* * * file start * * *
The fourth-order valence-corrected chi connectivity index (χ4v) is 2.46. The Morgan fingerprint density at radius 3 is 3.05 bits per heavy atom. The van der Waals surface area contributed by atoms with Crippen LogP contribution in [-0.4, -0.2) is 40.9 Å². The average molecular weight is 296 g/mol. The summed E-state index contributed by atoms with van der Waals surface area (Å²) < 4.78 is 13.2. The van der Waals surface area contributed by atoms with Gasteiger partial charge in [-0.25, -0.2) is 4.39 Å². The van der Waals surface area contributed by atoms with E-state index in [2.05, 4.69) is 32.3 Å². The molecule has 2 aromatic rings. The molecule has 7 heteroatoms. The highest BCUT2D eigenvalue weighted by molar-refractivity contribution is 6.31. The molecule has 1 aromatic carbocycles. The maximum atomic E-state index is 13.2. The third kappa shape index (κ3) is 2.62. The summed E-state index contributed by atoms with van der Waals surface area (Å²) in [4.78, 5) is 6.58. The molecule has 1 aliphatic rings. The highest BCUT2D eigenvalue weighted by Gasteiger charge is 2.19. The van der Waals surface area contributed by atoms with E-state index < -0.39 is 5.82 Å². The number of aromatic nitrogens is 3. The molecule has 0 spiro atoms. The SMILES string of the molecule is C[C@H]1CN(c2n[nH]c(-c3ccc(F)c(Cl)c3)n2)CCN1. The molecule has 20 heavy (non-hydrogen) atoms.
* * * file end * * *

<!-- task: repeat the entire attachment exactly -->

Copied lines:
The fourth-order valence-corrected chi connectivity index (χ4v) is 2.46. The Morgan fingerprint density at radius 3 is 3.05 bits per heavy atom. The van der Waals surface area contributed by atoms with Crippen LogP contribution in [-0.4, -0.2) is 40.9 Å². The average molecular weight is 296 g/mol. The summed E-state index contributed by atoms with van der Waals surface area (Å²) < 4.78 is 13.2. The van der Waals surface area contributed by atoms with Gasteiger partial charge in [-0.25, -0.2) is 4.39 Å². The van der Waals surface area contributed by atoms with E-state index in [2.05, 4.69) is 32.3 Å². The molecule has 2 aromatic rings. The molecule has 7 heteroatoms. The highest BCUT2D eigenvalue weighted by molar-refractivity contribution is 6.31. The molecule has 1 aromatic carbocycles. The maximum atomic E-state index is 13.2. The third kappa shape index (κ3) is 2.62. The summed E-state index contributed by atoms with van der Waals surface area (Å²) in [4.78, 5) is 6.58. The molecule has 1 aliphatic rings. The highest BCUT2D eigenvalue weighted by Gasteiger charge is 2.19. The van der Waals surface area contributed by atoms with E-state index < -0.39 is 5.82 Å². The number of aromatic nitrogens is 3. The molecule has 0 spiro atoms. The SMILES string of the molecule is C[C@H]1CN(c2n[nH]c(-c3ccc(F)c(Cl)c3)n2)CCN1. The molecule has 20 heavy (non-hydrogen) atoms.